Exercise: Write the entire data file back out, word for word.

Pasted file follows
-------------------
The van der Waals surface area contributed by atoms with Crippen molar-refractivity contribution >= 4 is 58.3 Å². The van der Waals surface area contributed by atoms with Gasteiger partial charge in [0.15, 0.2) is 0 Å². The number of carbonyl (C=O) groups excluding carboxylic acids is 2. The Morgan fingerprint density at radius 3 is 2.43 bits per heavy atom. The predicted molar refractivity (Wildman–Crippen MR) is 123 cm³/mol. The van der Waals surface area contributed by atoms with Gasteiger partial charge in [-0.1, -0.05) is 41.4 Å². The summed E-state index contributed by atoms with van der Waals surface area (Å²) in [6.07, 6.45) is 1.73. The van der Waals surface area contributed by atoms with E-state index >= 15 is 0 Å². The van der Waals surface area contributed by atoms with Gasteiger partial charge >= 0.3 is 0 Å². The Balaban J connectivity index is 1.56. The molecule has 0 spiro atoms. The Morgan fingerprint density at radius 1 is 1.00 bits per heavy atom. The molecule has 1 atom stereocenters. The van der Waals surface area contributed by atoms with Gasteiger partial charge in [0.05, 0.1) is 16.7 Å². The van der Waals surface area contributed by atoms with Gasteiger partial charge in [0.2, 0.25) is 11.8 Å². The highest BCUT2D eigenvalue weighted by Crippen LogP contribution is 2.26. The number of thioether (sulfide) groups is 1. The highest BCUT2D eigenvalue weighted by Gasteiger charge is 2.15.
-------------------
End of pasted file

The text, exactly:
The van der Waals surface area contributed by atoms with Crippen molar-refractivity contribution >= 4 is 58.3 Å². The van der Waals surface area contributed by atoms with Gasteiger partial charge in [0.15, 0.2) is 0 Å². The number of carbonyl (C=O) groups excluding carboxylic acids is 2. The Morgan fingerprint density at radius 3 is 2.43 bits per heavy atom. The predicted molar refractivity (Wildman–Crippen MR) is 123 cm³/mol. The van der Waals surface area contributed by atoms with Gasteiger partial charge in [-0.1, -0.05) is 41.4 Å². The summed E-state index contributed by atoms with van der Waals surface area (Å²) in [6.07, 6.45) is 1.73. The van der Waals surface area contributed by atoms with E-state index >= 15 is 0 Å². The van der Waals surface area contributed by atoms with Gasteiger partial charge >= 0.3 is 0 Å². The Balaban J connectivity index is 1.56. The molecule has 0 spiro atoms. The Morgan fingerprint density at radius 1 is 1.00 bits per heavy atom. The molecule has 1 atom stereocenters. The van der Waals surface area contributed by atoms with Gasteiger partial charge in [0.05, 0.1) is 16.7 Å². The van der Waals surface area contributed by atoms with Gasteiger partial charge in [0.2, 0.25) is 11.8 Å². The highest BCUT2D eigenvalue weighted by Crippen LogP contribution is 2.26. The number of thioether (sulfide) groups is 1. The highest BCUT2D eigenvalue weighted by Gasteiger charge is 2.15.